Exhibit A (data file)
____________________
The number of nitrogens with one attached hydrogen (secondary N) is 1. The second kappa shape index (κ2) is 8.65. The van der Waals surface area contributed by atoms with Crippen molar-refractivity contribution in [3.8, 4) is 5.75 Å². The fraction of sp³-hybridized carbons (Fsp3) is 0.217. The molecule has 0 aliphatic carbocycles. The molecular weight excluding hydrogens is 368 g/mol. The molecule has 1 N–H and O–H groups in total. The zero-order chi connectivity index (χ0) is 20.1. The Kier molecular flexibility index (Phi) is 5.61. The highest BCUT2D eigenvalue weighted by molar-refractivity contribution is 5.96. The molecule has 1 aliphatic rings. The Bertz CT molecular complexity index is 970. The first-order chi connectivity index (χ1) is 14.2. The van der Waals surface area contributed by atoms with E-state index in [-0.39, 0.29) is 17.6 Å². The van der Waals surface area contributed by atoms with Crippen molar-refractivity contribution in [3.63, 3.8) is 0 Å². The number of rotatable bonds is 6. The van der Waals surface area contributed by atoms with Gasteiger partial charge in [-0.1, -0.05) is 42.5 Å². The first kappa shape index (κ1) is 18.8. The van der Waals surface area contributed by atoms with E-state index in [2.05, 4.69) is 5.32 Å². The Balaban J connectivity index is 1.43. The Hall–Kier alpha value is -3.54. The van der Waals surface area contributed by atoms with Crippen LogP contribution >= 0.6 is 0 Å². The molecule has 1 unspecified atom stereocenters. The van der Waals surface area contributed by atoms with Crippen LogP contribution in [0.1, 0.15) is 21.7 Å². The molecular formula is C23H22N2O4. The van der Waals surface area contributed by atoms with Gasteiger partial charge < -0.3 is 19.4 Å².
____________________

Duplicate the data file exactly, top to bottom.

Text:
The number of nitrogens with one attached hydrogen (secondary N) is 1. The second kappa shape index (κ2) is 8.65. The van der Waals surface area contributed by atoms with Crippen molar-refractivity contribution in [3.8, 4) is 5.75 Å². The fraction of sp³-hybridized carbons (Fsp3) is 0.217. The molecule has 0 aliphatic carbocycles. The molecular weight excluding hydrogens is 368 g/mol. The molecule has 1 N–H and O–H groups in total. The zero-order chi connectivity index (χ0) is 20.1. The Kier molecular flexibility index (Phi) is 5.61. The highest BCUT2D eigenvalue weighted by molar-refractivity contribution is 5.96. The molecule has 1 aliphatic rings. The Bertz CT molecular complexity index is 970. The first-order chi connectivity index (χ1) is 14.2. The van der Waals surface area contributed by atoms with E-state index in [-0.39, 0.29) is 17.6 Å². The van der Waals surface area contributed by atoms with Crippen molar-refractivity contribution in [3.63, 3.8) is 0 Å². The number of rotatable bonds is 6. The van der Waals surface area contributed by atoms with Gasteiger partial charge in [-0.1, -0.05) is 42.5 Å². The first kappa shape index (κ1) is 18.8. The van der Waals surface area contributed by atoms with E-state index in [2.05, 4.69) is 5.32 Å². The Balaban J connectivity index is 1.43. The Hall–Kier alpha value is -3.54. The van der Waals surface area contributed by atoms with Crippen LogP contribution >= 0.6 is 0 Å². The molecule has 1 unspecified atom stereocenters. The van der Waals surface area contributed by atoms with Crippen LogP contribution in [0.1, 0.15) is 21.7 Å². The molecular formula is C23H22N2O4. The van der Waals surface area contributed by atoms with Gasteiger partial charge < -0.3 is 19.4 Å².